PPP's first post-South Carolina poll in Florida finds Newt Gingrich with a small lead. He's at 38% to 33% for Mitt Romney, 13% for Rick Santorum, and 10% for Ron Paul.
Gingrich has gained 12 points since a PPP poll conducted in Florida a week ago. Romney has dropped 8 points. Paul and Santorum have pretty much remained in place. Their favorability numbers show similar trendlines. Gingrich's has increased 8 points from +15 (51/36) to +23 (57/34). Meanwhile Romney's has declined 13 points from +44 (68/24) to +31 (61/30).
Here's the good news for Gingrich in this poll:
1) His supporters are more committed than Romney's. 78% of his voters say they'll definitely vote for him compared to 73% for Romney, and among folks whose minds are completely made up he leads by 9 points at 45-36.
2) If Rick Santorum drops out between now and next Tuesday, Gingrich will be the beneficiary. His voters prefer Gingrich over Romney 50-23, and in a field where he's no longer a candidate Newt's lead expands to 43-36.
3) Voters see him as better positioned ideologically than Romney. 52% think his views are 'about right' compared to 42% for Romney. Only 14% of voters think he's 'too liberal' compared to 25% for Romney.
4) Newt is drawing out new voters. With the 11% of the electorate that didn't vote in the 2008 primary, he leads 40-30. Meanwhile Romney is having trouble holding onto the folks who voted for him in 2008. 37% are supporting someone else this time, with 19% of them moving toward Gingrich. This was a big problem for Romney in Iowa as well- if he could just hold onto the folks who supported him last time he'd be winning easily. But he doesn't inspire a passionate enough following to keep folks in the fold.
5) Newt's continuing to do well with all the groups he dominated with in South Carolina. He's up 42-23 with Evangelicals, 46-20 with Tea Partiers (Mitt's actually in 3rd with them), 42-28 with men, and 44-23 with voters describing themselves as 'very conservative,' which is the largest ideological group in the Florida electorate.
Here's the good news for Romney in this poll:
1) He has a lead banked. 16% of the folks we polled said they already voted, and they support Romney by a 43-40 margin.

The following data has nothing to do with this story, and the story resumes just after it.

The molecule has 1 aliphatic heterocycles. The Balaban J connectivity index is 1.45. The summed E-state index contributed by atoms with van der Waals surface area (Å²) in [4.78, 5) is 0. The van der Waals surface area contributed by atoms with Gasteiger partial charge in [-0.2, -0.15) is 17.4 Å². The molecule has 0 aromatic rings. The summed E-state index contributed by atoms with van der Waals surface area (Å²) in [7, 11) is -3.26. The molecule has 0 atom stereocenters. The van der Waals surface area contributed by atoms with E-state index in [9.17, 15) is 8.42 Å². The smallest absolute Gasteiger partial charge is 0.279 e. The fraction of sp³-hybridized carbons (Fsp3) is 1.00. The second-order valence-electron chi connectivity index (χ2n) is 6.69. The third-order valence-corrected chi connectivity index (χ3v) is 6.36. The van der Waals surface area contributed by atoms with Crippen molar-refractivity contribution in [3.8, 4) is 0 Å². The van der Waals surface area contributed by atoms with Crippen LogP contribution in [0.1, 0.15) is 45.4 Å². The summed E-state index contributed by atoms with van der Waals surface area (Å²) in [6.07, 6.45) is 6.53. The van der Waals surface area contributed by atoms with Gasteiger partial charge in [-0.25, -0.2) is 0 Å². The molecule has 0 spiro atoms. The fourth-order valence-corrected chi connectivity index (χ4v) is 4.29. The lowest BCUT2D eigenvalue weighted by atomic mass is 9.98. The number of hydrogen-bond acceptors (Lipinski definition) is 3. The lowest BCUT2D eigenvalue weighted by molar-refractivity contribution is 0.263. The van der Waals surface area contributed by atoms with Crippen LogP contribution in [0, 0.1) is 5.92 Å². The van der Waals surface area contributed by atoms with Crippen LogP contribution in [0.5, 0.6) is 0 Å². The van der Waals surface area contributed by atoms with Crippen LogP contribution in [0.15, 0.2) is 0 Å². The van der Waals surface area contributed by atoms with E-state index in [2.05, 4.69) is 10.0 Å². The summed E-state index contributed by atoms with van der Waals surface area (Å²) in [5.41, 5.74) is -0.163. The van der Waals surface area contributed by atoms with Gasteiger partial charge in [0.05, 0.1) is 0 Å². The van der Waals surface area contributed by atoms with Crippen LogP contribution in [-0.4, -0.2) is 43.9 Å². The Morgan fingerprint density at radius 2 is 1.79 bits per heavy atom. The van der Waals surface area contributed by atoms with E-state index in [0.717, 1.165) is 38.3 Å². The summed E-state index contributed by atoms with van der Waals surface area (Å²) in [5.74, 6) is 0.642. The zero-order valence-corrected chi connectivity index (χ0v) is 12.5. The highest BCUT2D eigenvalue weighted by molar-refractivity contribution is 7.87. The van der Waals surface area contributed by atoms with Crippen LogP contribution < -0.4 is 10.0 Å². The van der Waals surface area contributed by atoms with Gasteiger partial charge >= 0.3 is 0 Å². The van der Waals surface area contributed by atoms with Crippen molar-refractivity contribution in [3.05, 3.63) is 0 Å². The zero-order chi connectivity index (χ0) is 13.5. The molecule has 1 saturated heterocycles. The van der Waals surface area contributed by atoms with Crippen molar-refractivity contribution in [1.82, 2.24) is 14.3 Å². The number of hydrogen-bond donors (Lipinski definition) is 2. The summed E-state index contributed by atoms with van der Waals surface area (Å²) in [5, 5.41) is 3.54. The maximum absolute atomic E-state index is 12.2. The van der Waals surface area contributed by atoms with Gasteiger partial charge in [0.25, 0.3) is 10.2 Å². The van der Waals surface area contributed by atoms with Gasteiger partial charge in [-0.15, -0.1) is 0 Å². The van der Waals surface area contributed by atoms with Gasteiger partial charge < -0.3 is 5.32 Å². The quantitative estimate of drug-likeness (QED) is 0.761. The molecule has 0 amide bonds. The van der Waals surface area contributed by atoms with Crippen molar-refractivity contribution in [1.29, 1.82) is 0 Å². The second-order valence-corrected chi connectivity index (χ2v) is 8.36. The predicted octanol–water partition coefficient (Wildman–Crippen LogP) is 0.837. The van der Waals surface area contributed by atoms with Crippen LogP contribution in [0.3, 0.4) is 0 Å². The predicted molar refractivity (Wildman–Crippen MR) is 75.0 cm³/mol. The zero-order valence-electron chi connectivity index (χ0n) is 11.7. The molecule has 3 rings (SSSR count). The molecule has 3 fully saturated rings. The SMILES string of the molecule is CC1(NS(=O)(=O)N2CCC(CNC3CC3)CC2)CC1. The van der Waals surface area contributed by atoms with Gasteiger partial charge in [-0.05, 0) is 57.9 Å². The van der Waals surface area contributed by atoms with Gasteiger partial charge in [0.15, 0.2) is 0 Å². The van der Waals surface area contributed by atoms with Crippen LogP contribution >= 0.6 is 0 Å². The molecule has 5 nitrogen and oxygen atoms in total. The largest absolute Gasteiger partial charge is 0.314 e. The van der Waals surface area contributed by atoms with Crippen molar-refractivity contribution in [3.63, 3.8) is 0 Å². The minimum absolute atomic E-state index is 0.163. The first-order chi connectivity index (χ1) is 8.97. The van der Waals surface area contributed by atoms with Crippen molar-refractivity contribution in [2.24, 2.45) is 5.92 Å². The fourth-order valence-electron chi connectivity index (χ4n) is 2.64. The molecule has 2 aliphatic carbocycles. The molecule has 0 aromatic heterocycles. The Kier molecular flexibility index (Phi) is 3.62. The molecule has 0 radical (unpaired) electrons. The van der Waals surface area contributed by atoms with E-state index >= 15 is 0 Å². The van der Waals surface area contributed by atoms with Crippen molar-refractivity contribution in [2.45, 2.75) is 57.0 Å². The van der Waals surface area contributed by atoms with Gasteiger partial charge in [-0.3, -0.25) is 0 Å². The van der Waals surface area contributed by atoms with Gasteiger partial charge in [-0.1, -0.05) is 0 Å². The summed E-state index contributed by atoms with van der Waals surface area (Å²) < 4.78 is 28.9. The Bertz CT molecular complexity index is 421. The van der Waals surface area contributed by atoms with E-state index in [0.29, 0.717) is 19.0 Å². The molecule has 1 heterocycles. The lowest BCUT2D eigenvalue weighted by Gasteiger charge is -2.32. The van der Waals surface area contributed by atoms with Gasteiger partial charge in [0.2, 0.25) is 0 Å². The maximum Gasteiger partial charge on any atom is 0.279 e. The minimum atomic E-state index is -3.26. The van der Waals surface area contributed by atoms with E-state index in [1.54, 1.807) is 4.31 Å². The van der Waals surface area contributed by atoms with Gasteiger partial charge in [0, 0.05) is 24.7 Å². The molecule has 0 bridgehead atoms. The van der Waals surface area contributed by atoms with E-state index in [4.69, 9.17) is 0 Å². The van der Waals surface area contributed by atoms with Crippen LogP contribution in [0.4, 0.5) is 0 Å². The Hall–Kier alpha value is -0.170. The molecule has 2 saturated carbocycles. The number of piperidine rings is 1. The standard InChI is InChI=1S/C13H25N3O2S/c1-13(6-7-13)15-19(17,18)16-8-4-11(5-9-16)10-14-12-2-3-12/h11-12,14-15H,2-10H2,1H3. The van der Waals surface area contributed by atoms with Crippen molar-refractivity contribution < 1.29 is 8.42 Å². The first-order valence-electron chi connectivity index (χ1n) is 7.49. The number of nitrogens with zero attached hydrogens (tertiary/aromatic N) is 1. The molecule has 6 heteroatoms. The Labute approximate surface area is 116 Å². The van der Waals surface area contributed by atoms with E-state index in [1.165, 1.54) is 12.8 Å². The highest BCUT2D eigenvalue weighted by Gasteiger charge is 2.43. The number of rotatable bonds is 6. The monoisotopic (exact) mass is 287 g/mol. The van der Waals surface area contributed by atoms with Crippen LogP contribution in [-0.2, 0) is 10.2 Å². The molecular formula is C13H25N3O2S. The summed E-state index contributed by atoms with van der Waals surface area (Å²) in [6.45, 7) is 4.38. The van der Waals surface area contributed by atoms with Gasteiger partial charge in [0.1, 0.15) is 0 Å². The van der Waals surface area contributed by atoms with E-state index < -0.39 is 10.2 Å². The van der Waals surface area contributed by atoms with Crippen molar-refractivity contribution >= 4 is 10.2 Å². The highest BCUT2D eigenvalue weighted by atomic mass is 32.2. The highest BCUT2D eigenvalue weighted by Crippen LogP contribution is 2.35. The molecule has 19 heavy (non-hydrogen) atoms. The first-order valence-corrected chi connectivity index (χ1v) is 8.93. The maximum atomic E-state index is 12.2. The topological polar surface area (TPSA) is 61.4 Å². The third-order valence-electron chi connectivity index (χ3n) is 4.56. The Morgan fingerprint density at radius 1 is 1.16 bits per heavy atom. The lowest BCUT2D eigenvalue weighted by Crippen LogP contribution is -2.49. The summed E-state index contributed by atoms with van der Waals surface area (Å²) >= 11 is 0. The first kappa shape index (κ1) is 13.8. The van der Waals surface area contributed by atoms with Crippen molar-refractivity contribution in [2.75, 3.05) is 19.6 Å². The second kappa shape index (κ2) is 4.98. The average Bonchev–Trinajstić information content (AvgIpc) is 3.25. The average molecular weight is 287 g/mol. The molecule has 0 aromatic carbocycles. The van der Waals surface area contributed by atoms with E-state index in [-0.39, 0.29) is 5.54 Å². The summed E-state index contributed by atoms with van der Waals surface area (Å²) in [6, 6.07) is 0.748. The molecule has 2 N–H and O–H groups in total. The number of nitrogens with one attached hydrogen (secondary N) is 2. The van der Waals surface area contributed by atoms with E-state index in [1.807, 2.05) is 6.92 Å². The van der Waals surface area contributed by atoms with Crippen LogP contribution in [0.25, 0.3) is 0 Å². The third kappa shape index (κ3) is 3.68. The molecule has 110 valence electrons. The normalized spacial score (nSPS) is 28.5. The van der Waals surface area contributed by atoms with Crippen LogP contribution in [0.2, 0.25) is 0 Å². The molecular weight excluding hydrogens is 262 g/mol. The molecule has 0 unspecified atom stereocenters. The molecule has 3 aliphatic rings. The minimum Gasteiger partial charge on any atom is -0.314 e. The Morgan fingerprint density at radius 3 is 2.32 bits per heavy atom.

2) He's still more popular than Newt with a 61% favorability rating to Gingrich's 57%. There are a significant number of voters who like Mitt but aren't currently planning to vote for him- if Gingrich has an Iowa style implosion in the next 8 days there are plenty of folks who are going to be comfortable moving toward him.
3) Voters see Romney as having stronger values than Gingrich by a 45-24 margin and having stronger principles by a 37-31 spread. Taken together those questions suggest that voters think Romney's more trustworthy than Newt, and that could result in folks moving toward him in the closing stretch if the closing week advertising barrage increases their doubts about Gingrich.
4) It might be bad news for Romney that this is good news, but he's running even with Gingrich on the electability metric in Florida. 37% of voters think each would be the strongest candidate against Barack Obama. Romney at least won't get blown out among voters who list electability as their top concern the way he did in South Carolina...but at the same time this used to be one of his greatest strengths.
Two other observations:
1) We asked a question about both Romney and Gingrich pertaining to the general election, and the results are telling. 50% of primary voters say they would enthusiastically support Gingrich, while only 46% say the same for Romney. But at the same time 15% of primary voters say they would not vote for Gingrich in the general election, while only 9% say that about Romney. GOP voters might be more excited about Gingrich than Romney...but Romney would be the stronger candidate against Barack Obama, with most people willing to unify around him whether they love him or not. Voters may need to decide just how badly they want to win in the fall.
2) This is more an observation about the culture of Florida than something terribly pertinent to the GOP nomination contest, but voters in the state who consider themselves southerners support Gingrich 43-28, while those who do not support Romney 37-33. Voters are almost evenly divided on the issue- 48% identify as Southern, while 50% do not.
Full results here